The Cuillin Ridge on the Isle of Skye is one of Britain’s greatest mountaineering challenges. It involves 4,000 meters of ascent and descent along 12km of continuous Alpine terrain, where weather conditions can turn quickly, scuppering the chances of a successful traverse. With this in mind, I approached this expedition with some trepidation, especially with my limited mountaineering experience. This was going to be a serious challenge!
…and it was. We undertook our traverse over two demanding days in a group of four, with two experienced guides, Mike and Malcolm, from Skye Guides. Having a guide is essential if you are unfamiliar with the ridge. Mike Lates has 26 years of experience on the Cuillins and has written one of the definitive guides, so I took much comfort in his ability to show us the way.
Mike Lates, Skye Guides
The day before our traverse we climbed onto the ridge from Glenbrittle Youth Hostel to stash sleeping gear, food and water into a cave for the second day. Not only did this lighten our packs, but it was also incredibly helpful since there are few points on the ridge for collecting water.
We started our traverse from the South side, taking a ferry from Elgol common to the foot of the ridge. The alternative option is a three-hour hike in. While there was some rainfall in the morning, the weather mostly shifted through phases of light sun and wind, with light hail and a little snow thrown in. While these conditions slowed us a little, we were thankful that the rain held off. Rain slows down the speed of scrambling considerably. Traversing the Cuillins demands constant concentration. It’s not the difficulty of the climbing that causes many people to fail, it’s the physical and mental toll posed by the ridge. It is the sustained scrambling, across grades 1-3, with some 3+ territory. We regularly used short-roping for safety. Only during short breaks did I really take in the spectacular, rugged views over mountains and sea.Much of the rock is gabbro – a coarse, grippy igneous rock – and this is interspersed with strips of basalt that is very slippery when wet. Sections such as the Inaccessible Pinnacle (or Inn Pinn) and Sgurr nan Gillean (the final summit, from the South side) involved some pretty exposed manoeuvres which tested my nerves! Especially in the spots with ice and wet rock. However, for the most part, I felt in my comfort zone.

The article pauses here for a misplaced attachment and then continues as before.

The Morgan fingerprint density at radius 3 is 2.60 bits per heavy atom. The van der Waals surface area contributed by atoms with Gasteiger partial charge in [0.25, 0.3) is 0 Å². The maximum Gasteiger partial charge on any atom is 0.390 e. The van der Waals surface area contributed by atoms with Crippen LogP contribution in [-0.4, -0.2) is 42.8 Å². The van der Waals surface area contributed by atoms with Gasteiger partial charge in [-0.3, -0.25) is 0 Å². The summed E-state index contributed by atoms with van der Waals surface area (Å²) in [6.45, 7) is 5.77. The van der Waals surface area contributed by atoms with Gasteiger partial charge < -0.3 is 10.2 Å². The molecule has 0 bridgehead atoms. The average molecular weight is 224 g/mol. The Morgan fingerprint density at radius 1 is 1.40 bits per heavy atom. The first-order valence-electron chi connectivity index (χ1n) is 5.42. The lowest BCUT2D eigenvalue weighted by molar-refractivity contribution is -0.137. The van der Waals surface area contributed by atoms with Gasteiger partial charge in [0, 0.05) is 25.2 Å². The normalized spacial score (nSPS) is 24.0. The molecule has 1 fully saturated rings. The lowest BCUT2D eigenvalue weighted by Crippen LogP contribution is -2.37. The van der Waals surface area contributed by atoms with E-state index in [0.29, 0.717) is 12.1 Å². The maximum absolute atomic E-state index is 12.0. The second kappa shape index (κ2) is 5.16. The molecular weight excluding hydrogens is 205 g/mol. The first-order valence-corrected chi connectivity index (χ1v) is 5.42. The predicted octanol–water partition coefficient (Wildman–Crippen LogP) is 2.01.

Here’s a GPS track of Day 1 (unfortunately my watch battery didn’t last to track Day 2):
At the end of our first day, I wriggled into the bivvy bag, nestled between the tough gabbro rock. Wearing so many layers of clothing, breathing felt a little constricted but I was happy – especially after the rehydrated veggie curry and snifter of whiskey. During the night there was a little more hail/snow and a thick cloud that eventually cleared in the morning, giving way to a spectacular view from my bivvy spot:The second day was similar to the first in terms of terrain. A little windier perhaps, but kept in good spirits throughout and kept a rhythm.
There are 22 peaks across the ridge. Our aim was to get to the end and we didn’t summit every Munro. In total, we completed nine (out of eleven) Munros, which included:
- Sgurr nan eag
- Sgurr Alasdair
- Sgurr mic coinnich
- Sgurr dearg (the inn pinn)
- Sgurr na banadich
- Sgurr a greataidh
- Sgurr a mhadaidh
- Bruach na frithe
- Sgurr nan Gillian
The two Munros we missed included Sgurr dubh mor (an outlier between eag and Alasdair that takes 1hr 15mins to include). We also missed Am Basteir (the tooth), an impressive, vertical slab of rock near the end of our traverse, which was not advisable to climb in our weather conditions. As Charlotte pointed out, it’s not going anywhere! And so I’m sure we’ll be back again. The Cuillin Traverse was an incredible experience and I thoroughly enjoyed it. Undoubtedly tough going and by the end, I felt beaten and exhausted. But it was totally worth it.